Putting a medical doctor from Sierra Lione on the board of CSIS?

      Totally unfucking qualified he is for the position to start with.

      Imagine the back room deals and payoffs required to put him in this position. Nobody will ever answer these questions. Far too embarrassing.

      We are probably monitored by the NSA in the USA and they just tell CSIS the details.

      CSIS probably have a whole division watching "problem anglo's" while the muslim lunatics and PQ are what will ruin the country.

      Delete
    8. Yeah, must admit that Porter appointment does arouse suspicion - not too worried about "problem anglo's" - the PQ are much more likely to have the underground militia than we "problem anglo's" - muslim lunatics (extremists) are a world over problem and I think when a religion is touting that death will be quite lovely while being alive sucks, that we will always have this problem. People that believe that kind of garbage will always be a threat especially if their daily life is really one big hardship.

      Delete
  13. "It isn't a problem indigenous to Quebec, all western societies face the very same problem to varying degrees, but in Quebec the problem of assimilation is exacerbated by the choice of two competing cultures."

    I agree with you. And this is one of the reasons why I am for Québec's independence.

    ReplyDelete
    Replies
    1. M. Patrice,

      So in your idea of independent Quebec, one of the two competing cultures will not be there anymore?

      Delete
    2. ....."And this is one of the reasons why I am for Québec's independence."

      I suppose it is human nature to want what we can have. LOL
      But perhaps quebec independance is attainable after all, just like world peace !! LOLOLOL

      Delete
    3. Troy,

      Of course, both culture will still be there. (But there will bw only one government instead of two.)

      Now, most anglophones and a large part of immigrants vote for the liberal to oppose independence regardless of any other issue. After independence, they will not have to vote against independence no matter what. So anglos and allos might just start to vote according to what they think of left or right policies, of social policies, of what to do with Hydro electricity rate, of what they think of free trade, or whatever other issue. The other culture would still exist, but, then, they would get involved in various public debates that would not be divided along franco-anglo lines.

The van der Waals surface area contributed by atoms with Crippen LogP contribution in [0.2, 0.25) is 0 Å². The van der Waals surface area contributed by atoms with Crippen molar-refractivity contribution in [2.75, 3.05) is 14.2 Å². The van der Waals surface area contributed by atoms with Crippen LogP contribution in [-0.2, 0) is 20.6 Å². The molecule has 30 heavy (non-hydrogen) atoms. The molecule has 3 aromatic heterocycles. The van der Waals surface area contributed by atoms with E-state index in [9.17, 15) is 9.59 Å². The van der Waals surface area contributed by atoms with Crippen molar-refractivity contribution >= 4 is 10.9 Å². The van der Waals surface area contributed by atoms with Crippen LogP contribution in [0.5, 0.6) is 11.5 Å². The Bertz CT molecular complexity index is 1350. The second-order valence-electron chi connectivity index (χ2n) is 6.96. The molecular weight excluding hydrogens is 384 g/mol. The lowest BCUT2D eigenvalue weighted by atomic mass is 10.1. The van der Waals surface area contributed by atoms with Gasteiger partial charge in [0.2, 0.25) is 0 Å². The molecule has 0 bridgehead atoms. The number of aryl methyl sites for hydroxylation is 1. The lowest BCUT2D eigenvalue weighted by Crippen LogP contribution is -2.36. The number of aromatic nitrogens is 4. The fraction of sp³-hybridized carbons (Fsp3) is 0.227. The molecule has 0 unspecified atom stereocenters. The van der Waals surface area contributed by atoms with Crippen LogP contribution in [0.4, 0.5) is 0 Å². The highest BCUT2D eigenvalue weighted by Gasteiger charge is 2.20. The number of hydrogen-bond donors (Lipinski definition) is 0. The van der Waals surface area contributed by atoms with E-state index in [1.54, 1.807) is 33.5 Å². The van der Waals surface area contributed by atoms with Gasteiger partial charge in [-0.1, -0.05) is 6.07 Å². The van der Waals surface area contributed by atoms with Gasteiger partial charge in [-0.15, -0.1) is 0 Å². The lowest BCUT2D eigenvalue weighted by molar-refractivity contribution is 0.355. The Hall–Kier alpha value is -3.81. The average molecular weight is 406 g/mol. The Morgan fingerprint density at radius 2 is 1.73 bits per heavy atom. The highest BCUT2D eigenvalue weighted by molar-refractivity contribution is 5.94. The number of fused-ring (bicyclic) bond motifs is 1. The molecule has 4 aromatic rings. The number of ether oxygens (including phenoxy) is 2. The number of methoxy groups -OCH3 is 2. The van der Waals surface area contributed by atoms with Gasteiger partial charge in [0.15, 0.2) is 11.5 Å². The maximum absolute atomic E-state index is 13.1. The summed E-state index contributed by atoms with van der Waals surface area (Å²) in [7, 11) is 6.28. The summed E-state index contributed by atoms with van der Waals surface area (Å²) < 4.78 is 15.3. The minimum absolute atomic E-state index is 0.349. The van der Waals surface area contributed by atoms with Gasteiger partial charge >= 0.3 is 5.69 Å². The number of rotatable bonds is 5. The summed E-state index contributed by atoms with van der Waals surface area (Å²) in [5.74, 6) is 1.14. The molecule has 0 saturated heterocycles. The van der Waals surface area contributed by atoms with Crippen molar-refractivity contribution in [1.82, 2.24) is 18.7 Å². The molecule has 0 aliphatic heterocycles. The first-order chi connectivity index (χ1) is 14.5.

Delete
    4. What a load of shit.

      Separatists started the problems mentioned above.

      For example, it was the seps who duplicated services such
      as Revenu Quebec.

      Quebec's the only province with its own provincial-level tax
      body.

      Of course, if you ever bothered to leave your insular cocoon, you
      would know this...but something tells me you do, but you insist on
      bullshitting us.

      Keep one thing in mind, Michael Patrick...it is YOUR movement that
      disallowed the left-center-right voting deficit.

      Dont waste our time telling us separation is the solution to a problem
      you created.

      Delete
    5. M. Patrice,

      After independence, they will not have to vote against independence no matter what.

      Some time ago you wrote that even after two referenda with the same result - the option to stay in Canada wins - more referenda in the future is warranted as people opinion changes over time. However, what if after multiple referenda the option to separate from Canada wins? That is it? There will be no more referendum? People can not change their mind about getting back, no matter what?

      If this is what you mean with your idea, how convenient it is for YOUR side of the question? We shall try over and over again if NO wins but once YES wins, then that it is? No more choice for them who have different opinion?

      The other culture would still exist, but, then, they would get involved in various public debates that would not be divided along franco-anglo lines.